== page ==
We have no choice – we have to recognize that we are in the role of the minority. Not only as regards our circumstances, but also before God Himself. We have no choice when it comes to being the minority or the majority. Our choice lies elsewhere – namely, to be an influential minority or to accept assimilation.
What does it means to be influential? How can we maintain ourselves among the more powerful groups and titular cultures? We need to be aware of our advantages, offer that which is exclusive, be strong with a power that is light and soft, meet the needs of all, be different, other-worldly, principled, and at the same time wise.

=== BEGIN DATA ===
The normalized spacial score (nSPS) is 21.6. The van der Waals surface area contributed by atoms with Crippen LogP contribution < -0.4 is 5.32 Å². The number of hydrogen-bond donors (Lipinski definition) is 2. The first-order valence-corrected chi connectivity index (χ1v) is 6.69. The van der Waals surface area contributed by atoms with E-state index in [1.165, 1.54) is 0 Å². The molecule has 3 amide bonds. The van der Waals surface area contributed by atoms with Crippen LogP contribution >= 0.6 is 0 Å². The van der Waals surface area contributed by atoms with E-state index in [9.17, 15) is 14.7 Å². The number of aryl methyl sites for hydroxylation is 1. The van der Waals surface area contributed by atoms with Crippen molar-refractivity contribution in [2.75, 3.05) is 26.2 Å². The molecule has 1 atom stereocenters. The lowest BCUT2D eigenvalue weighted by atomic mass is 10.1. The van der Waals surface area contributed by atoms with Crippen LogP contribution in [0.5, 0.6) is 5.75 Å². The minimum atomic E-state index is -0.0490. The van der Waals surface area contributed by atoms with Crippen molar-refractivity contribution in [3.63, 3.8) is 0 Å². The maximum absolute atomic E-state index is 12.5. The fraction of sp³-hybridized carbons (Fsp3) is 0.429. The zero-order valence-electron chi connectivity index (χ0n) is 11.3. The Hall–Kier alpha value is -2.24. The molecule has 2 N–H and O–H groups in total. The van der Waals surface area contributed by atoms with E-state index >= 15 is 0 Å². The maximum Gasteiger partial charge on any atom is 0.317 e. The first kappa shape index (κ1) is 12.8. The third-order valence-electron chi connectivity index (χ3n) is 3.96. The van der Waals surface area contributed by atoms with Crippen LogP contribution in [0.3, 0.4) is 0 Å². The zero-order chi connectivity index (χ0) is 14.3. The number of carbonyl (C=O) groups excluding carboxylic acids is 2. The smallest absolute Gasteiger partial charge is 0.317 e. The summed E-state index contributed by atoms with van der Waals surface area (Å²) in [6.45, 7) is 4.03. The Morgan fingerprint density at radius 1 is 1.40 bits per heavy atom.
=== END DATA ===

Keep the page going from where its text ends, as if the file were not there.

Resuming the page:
In a hostile environment, we need to be ready not only to develop our structures and ambitious projects, but also to be the church in the church, the evangelical sect in the face of Orthodoxy and Islam, to be steadfast in our convictions and strong in our love as the marginalized. On the one hand, what is required of the minority is a readiness for persecution and a willingness to be fools: “For I think that God has exhibited us apostles as last of all, like men sentenced to death, because we have become a spectacle to the world, to angels, and to men. We are fools for Christ's sake.” (1 Corinthians 4:9-10). On the other hand, what is required is energy and optimism: "Behold, now is the accepted time; behold, now is the day of salvation. We give no cause for offense in anything, so that the ministry will not be discredited, but in everything commending ourselves as servants of God, in much endurance, in afflictions, in hardships, in distresses...” (2 Corinthians 6:2-4). And then the minority becomes influential: “We are unknown, and yet well-known; as dying, and behold, we live; as punished, and yet not killed; as sorrowful, yet always rejoicing; as poor, yet making many rich; as having nothing, yet possessing everything.” (2 Corinthians 6:2-4).